Bubba's neighbors were greatly relieved, until Friday night arrived, and the wonderful aroma of grilled venison filled the neighborhood. The Priest was called immediately by the neighbors, and, as he rushed into Bubba's yard, clutching a rosary and prepared to scold him, he stopped and watched in amazement. There stood Bubba, clutching a small bottle of holy water which he carefully sprinkled over the grilling meat and chanted:

'You wuz born a deer, you wuz raised a deer, but now you is a catfish.'

Wednesday, March 04, 2009

Perfect Stranger

I recently finished A Day with a Perfect Stranger, David Gregory's sequal to Dinner with a Perfect Stranger.

Both of these little books are outstanding stories that inspire faith.

In the first book (Dinner), Nick Cominsky accepts a strange dinner invitation -- and ultimately realizes that he's spent the evening conversing with Jesus. There's a lot of insightful dialogue, and plenty of humor. No wonder it has been a breakaway bestseller!

The second book (Day) featuring Nick's skeptical wife, Matty, is equally as good:

A devoted mother who feels abandoned by her workaholic husband, Mattie Cominsky gives her life meaning by investing herself in her two-year-old daughter and her graphic-arts business. Exasperated by her husband’s sudden new obsession with Jesus, she views an out-of-town business trip as a welcome opportunity to reflect on her marriage—and to decide if it’s time to put an end to this painfully unrewarding relationship.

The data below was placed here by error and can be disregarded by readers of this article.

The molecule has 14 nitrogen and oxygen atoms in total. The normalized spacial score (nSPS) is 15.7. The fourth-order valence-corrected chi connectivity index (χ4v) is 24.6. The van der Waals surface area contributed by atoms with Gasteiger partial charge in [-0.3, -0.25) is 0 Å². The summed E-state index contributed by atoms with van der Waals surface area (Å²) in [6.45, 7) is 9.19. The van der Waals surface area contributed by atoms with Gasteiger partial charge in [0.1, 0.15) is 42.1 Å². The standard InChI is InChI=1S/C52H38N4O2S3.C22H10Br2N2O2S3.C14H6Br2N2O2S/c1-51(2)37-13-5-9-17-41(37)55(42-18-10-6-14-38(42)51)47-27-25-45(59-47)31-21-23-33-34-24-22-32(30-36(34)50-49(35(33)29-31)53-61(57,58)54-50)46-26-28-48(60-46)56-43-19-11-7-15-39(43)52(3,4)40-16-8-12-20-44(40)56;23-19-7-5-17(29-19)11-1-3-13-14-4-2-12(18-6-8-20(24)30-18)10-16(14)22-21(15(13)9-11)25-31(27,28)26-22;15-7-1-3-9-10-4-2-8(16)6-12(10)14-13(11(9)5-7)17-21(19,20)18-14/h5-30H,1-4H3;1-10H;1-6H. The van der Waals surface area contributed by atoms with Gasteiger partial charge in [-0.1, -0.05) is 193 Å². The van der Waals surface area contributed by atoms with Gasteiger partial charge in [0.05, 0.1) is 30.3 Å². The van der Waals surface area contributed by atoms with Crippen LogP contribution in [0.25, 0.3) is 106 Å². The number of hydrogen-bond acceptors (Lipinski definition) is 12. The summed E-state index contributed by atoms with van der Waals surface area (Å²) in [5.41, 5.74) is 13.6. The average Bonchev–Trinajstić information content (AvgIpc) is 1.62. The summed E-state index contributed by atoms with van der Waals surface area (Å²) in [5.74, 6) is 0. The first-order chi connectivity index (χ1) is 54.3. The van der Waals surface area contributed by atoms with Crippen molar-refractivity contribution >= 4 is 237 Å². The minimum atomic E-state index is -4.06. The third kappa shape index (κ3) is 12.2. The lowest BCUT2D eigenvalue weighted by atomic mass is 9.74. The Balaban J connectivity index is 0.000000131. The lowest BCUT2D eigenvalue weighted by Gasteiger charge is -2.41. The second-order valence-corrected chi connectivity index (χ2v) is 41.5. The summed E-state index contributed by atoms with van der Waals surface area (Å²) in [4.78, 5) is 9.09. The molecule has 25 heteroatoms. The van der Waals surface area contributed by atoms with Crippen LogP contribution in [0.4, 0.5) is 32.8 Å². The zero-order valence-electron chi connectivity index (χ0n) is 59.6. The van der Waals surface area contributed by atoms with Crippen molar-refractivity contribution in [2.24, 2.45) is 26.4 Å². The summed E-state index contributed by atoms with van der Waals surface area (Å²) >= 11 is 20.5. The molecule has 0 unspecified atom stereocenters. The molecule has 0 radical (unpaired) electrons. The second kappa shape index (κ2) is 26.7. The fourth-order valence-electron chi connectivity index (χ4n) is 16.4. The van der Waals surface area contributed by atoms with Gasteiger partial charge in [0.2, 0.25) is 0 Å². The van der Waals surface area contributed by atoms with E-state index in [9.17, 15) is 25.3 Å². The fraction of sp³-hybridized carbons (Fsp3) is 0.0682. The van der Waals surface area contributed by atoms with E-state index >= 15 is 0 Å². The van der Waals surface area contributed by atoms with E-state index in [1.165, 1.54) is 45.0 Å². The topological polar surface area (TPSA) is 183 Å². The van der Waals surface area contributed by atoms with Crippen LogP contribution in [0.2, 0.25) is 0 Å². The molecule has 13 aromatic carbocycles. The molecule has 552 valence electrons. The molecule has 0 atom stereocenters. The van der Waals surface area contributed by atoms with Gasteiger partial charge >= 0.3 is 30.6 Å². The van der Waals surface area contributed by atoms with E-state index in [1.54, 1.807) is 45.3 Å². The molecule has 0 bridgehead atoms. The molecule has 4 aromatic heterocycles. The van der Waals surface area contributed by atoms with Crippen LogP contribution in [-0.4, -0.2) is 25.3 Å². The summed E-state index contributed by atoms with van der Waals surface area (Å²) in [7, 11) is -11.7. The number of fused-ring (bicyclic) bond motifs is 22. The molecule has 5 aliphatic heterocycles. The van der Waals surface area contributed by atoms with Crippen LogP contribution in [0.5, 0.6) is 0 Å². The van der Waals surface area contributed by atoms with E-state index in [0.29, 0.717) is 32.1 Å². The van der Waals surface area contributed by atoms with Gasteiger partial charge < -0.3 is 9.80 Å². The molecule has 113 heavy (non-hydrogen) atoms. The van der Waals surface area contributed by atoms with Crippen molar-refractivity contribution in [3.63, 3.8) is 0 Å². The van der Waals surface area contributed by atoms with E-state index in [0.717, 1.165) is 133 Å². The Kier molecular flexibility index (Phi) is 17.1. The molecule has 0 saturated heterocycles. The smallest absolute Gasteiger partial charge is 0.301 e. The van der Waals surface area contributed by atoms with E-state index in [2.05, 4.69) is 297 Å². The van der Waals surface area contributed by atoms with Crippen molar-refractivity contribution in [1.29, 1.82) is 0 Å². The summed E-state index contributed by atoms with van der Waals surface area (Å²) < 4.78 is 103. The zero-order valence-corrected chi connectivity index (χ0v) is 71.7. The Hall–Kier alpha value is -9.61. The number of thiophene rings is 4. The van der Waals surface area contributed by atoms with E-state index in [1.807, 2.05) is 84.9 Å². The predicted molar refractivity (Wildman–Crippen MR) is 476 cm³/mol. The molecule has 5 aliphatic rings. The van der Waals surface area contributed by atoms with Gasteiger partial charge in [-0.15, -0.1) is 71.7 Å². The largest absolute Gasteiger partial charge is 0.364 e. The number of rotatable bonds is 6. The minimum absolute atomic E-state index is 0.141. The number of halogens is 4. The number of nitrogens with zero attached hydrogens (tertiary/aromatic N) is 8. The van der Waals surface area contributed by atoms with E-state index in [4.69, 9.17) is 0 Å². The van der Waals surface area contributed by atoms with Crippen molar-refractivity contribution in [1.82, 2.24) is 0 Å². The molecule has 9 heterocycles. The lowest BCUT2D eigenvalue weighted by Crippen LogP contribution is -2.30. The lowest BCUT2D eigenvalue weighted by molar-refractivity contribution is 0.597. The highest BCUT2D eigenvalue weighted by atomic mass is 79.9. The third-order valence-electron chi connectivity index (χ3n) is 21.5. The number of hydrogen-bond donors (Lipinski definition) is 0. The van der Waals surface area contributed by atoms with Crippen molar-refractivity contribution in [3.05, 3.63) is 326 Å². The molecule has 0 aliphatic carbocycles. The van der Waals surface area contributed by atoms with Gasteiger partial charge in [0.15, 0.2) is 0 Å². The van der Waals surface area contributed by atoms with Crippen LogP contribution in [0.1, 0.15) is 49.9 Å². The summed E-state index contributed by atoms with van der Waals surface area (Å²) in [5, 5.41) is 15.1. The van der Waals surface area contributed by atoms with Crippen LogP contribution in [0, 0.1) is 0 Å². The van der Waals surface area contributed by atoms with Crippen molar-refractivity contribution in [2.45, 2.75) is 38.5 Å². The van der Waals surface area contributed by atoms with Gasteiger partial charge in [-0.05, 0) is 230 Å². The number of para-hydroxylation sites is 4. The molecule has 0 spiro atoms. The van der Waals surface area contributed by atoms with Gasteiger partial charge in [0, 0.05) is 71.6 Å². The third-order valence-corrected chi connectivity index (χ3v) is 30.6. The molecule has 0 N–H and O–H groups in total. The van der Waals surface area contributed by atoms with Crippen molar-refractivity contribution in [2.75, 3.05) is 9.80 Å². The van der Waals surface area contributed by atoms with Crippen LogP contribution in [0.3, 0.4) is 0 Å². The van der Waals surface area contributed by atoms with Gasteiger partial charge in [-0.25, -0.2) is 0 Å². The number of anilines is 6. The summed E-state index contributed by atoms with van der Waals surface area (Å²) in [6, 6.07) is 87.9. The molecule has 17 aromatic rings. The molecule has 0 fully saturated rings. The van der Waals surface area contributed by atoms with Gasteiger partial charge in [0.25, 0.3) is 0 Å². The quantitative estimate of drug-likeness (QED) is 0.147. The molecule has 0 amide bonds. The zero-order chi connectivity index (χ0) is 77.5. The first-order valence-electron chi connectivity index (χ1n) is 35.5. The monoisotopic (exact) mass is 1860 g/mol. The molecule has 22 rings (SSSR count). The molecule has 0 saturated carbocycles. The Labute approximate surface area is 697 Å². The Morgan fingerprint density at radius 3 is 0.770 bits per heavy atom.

Aboard the plane, Mattie is relieved to find herself seated next to a passenger who shares her scorn for religion. After she confides her husband’s unexpected turn, their conversation soon leads to a fascinating exploration of spirituality, God, and the quest for meaningful connection.

I believe that folks who are interested in teaching theology, ought to consider using a similar format.
Storytelling is, of course, the method Jesus used!

On the Sixth Day God Created Wisconsin

On the sixth day God turned to the Archangel Gabriel and said, "Today, I am going to create a land called Wisconsin.
It will be a land of outstanding natural beauty, a land of countless glaciers, pure lakes each one full of fish.It shall have tall majestic pines, peacefully flowing rivers, landscapes full of tall grass, and eagles, beautiful blue skies, forests full of bear, elk and deer, rich farmlandand fair-minded people.

God continued, 'I shall make the land rich in resources so as to make the inhabitants prosper and they shall be known as a most friendly people, people who practice being Wisconsin Welcomers every day.

'But Lord,' asked Gabriel, 'don't you think you are being too generous to these people of Wisconsin?"

''Not really," replied God "just wait and see the winters I am going to give them!"

(Thanks to Linda, our office manager, who sent this to me. )

Tuesday, March 03, 2009

Latin Lesson

"veni, vedi, velcro" -- "I came, I saw, I stuck around."
-- from my friend, Chad McCallum
Fitting after nearly 18 years of ministry in the same church!

Monday, March 02, 2009

Unfinished Symphony